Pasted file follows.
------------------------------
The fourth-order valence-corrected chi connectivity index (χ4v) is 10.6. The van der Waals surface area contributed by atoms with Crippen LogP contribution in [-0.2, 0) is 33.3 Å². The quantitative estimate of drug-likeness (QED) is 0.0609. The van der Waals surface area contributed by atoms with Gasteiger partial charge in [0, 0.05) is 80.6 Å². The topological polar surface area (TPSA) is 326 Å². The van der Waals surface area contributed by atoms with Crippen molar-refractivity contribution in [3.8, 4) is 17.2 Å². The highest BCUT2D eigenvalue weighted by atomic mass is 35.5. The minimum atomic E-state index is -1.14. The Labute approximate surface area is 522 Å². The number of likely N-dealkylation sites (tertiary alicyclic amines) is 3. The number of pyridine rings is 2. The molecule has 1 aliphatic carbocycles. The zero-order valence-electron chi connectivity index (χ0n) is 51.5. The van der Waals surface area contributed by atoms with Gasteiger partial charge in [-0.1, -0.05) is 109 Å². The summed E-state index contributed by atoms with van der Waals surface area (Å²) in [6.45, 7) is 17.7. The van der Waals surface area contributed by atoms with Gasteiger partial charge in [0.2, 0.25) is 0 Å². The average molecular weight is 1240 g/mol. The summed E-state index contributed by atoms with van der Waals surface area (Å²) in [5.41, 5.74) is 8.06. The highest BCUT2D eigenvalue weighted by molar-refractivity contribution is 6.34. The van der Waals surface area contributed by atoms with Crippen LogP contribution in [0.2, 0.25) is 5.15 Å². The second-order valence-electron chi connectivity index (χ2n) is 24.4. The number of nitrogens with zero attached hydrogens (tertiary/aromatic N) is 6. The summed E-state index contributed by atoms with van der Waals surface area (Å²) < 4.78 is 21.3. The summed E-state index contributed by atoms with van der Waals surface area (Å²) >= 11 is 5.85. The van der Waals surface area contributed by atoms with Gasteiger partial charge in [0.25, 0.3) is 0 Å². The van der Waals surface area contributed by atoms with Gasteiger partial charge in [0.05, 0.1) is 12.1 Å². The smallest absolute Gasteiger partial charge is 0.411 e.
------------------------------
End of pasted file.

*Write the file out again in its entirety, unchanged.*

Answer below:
The fourth-order valence-corrected chi connectivity index (χ4v) is 10.6. The van der Waals surface area contributed by atoms with Crippen LogP contribution in [-0.2, 0) is 33.3 Å². The quantitative estimate of drug-likeness (QED) is 0.0609. The van der Waals surface area contributed by atoms with Gasteiger partial charge in [0, 0.05) is 80.6 Å². The topological polar surface area (TPSA) is 326 Å². The van der Waals surface area contributed by atoms with Crippen molar-refractivity contribution in [3.8, 4) is 17.2 Å². The highest BCUT2D eigenvalue weighted by atomic mass is 35.5. The minimum atomic E-state index is -1.14. The Labute approximate surface area is 522 Å². The number of likely N-dealkylation sites (tertiary alicyclic amines) is 3. The number of pyridine rings is 2. The molecule has 1 aliphatic carbocycles. The zero-order valence-electron chi connectivity index (χ0n) is 51.5. The van der Waals surface area contributed by atoms with Gasteiger partial charge in [-0.1, -0.05) is 109 Å². The summed E-state index contributed by atoms with van der Waals surface area (Å²) in [6.45, 7) is 17.7. The van der Waals surface area contributed by atoms with Gasteiger partial charge in [0.2, 0.25) is 0 Å². The average molecular weight is 1240 g/mol. The summed E-state index contributed by atoms with van der Waals surface area (Å²) in [5.41, 5.74) is 8.06. The highest BCUT2D eigenvalue weighted by molar-refractivity contribution is 6.34. The van der Waals surface area contributed by atoms with Crippen LogP contribution in [0.2, 0.25) is 5.15 Å². The second-order valence-electron chi connectivity index (χ2n) is 24.4. The number of nitrogens with zero attached hydrogens (tertiary/aromatic N) is 6. The summed E-state index contributed by atoms with van der Waals surface area (Å²) < 4.78 is 21.3. The summed E-state index contributed by atoms with van der Waals surface area (Å²) >= 11 is 5.85. The van der Waals surface area contributed by atoms with Gasteiger partial charge in [0.25, 0.3) is 0 Å². The van der Waals surface area contributed by atoms with Gasteiger partial charge in [0.05, 0.1) is 12.1 Å². The smallest absolute Gasteiger partial charge is 0.411 e.